New product: pyControl
We are pleased to announce that a new open-source device is now available to be purchased through the Open Ephys Store. pyControl is a software/hardware package for implementing rodent behavior experiments, based on the Micropython microcontroller. The USB-based pyControl interface can be hooked up to nose pokes, LEDs, solenoids, audio drivers, and other devices used for behavioral training. A single computer can control many pyControl setups, allowing high-throughput experiments to be implemented at low cost.
From the pyControl documentation:
“pyControl makes it easy to program complex behavioural tasks using a clean, intuitive, and flexible syntax for specifying tasks as state machines. User created task definition files, written in Python, run directly on the microcontroller, supported by pyControl framework code. This gives users the power and simplicity of Python for specifying task behaviour, while allowing advanced users low-level access to the microcontroller hardware.”
pyControl is in daily use in a number of laboratories and has run many thousands of hours of behavior experiments. It's also a great tool for courses, given how easy it is to get started using it.
The system is being actively developed by researchers at the Champalimaud Foundation and Oxford University. Profits from the sale of pyControl will support the continued development of the system. For any questions please contact the pyControl Google Group.
New version of the GUI
Version 0.4.4 of the Open Ephys GUI is now available for download from our website and GitHub. This version includes a number of bug fixes and user interface improvements, including:
A new plugin for streaming data from Intan's 1024-channel Recording Controller
An improved Pulse Pal plugin that allows the user to configure the device from software
An updated FrontPanel DLL that improves performance of our acquisition board on Linux machines
We recommend that all users upgrade to this version. As always, be sure to carefully test any features you need before using this software in your experiments.
This version has been improved by collaborative development more than any previous release. We’d like to thank Alessio Buccino, Ethan Blackwood, Iryna Yavorska, Kevin Boergens, Ben Acland, Martin Spacek, Jon Newman, Evan Matteson, Ronny Eichler, Clayton Barnes, and Chuck Holmes for their invaluable help with testing and bug fixes. And of course, this release would not have been possible without the hard work of our lead support person, Aarón Cuevas López.
Preprints from the Open Ephys community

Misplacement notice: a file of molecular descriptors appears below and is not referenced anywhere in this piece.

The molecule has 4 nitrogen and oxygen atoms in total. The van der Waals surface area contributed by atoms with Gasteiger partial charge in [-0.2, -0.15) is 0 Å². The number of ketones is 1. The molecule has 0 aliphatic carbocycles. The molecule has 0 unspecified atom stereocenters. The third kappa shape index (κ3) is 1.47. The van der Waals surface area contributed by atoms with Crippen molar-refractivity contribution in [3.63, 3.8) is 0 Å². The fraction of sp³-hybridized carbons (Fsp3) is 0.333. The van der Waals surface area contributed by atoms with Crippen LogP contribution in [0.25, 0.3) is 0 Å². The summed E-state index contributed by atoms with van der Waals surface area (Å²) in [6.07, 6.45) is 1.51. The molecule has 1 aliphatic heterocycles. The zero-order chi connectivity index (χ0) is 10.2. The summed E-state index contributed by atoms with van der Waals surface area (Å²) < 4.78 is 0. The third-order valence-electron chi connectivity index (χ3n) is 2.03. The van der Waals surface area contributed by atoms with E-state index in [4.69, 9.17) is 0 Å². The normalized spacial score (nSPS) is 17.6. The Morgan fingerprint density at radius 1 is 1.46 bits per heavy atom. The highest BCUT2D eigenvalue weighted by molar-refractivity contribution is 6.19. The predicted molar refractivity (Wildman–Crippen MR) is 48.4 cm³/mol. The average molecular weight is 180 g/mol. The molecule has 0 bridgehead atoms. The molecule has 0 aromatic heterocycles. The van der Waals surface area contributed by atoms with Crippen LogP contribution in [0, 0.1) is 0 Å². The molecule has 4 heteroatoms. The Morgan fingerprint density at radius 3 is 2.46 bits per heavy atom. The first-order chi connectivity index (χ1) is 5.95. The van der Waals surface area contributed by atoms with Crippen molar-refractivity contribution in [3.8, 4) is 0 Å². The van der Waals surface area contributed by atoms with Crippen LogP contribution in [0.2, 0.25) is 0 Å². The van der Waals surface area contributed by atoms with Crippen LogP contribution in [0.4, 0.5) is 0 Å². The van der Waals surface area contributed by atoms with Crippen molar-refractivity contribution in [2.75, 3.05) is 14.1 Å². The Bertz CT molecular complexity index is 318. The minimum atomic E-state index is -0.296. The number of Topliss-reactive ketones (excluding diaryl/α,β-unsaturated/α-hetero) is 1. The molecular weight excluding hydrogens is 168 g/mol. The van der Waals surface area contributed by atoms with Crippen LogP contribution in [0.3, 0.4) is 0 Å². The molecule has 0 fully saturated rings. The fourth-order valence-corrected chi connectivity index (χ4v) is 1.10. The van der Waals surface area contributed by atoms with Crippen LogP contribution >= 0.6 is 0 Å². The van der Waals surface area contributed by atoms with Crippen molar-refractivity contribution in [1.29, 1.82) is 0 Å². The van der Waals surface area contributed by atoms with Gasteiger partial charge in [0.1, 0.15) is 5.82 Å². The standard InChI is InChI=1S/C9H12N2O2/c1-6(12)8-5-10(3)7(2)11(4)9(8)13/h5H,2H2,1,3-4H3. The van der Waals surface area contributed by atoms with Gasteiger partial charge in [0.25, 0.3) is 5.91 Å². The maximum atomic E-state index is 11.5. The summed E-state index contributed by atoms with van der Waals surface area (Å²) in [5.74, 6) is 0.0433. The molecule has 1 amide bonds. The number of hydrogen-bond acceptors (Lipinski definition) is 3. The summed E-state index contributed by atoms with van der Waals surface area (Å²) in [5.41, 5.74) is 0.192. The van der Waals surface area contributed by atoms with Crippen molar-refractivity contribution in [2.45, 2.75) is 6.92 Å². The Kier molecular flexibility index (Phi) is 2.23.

In the last 2 months, there have been at least four new bioRxiv preprints based on data collected with Open Ephys tools:
A team from the Allen Institute led by Corbett Bennett and Sam Gale has posted a preprint describing their detailed characterization of the lateral posterior thalamic nucleus of mice. They found that this nucleus contains three sub-regions, each with its own distinct anatomical connections, cellular tuning properties, and maps of visual space. All of the data was collected with “Phase 2” Neuropixels probes using the Open Ephys acquisition board.
Nikolaos Karalis and Anton Sirota from Ludwig-Maximilian University Munich have shown that long-range coordination between the components of the limbic system is orchestrated by respiratory rhythms. Breathing creates an oscillatory scaffold that may facilitate information transmission between disparate regions of the rodent brain. They used chronically implanted tungsten electrodes and silicon probes streaming data through the Open Ephys acquisition board.
Michael Okun (now at University of Leicester) and his colleagues at UCL have released a preprint characterizing the dynamics of prefrontal neurons across a wide range of timescales. They find that coordination between individual units and their neighbors can be quite distinct, depending on the timescale under investigation. Much of the data was collected with chronically implanted silicon probes using the Open Ephys acquisition board.
Hyeyoung Shin and Chris Moore at Brown University have posted their recent findings on gamma oscillations in somatosensory cortex. They describe a class of fast-spiking interneurons that fire at gamma frequencies but are not strongly driven by sensory inputs. The precision with which these neurons are time-locked to gamma on a given trial is correlated with detection performance in mice trained to respond to whisker deflections. The authors used flexDrives and Open Ephys acquisition boards to collect all the data in this study.
We are happy to see so many exciting results coming out of the Open Ephys community. If you are aware of other preprints or publications using Open Ephys, please let us know!
Until next time,
The Open Ephys Team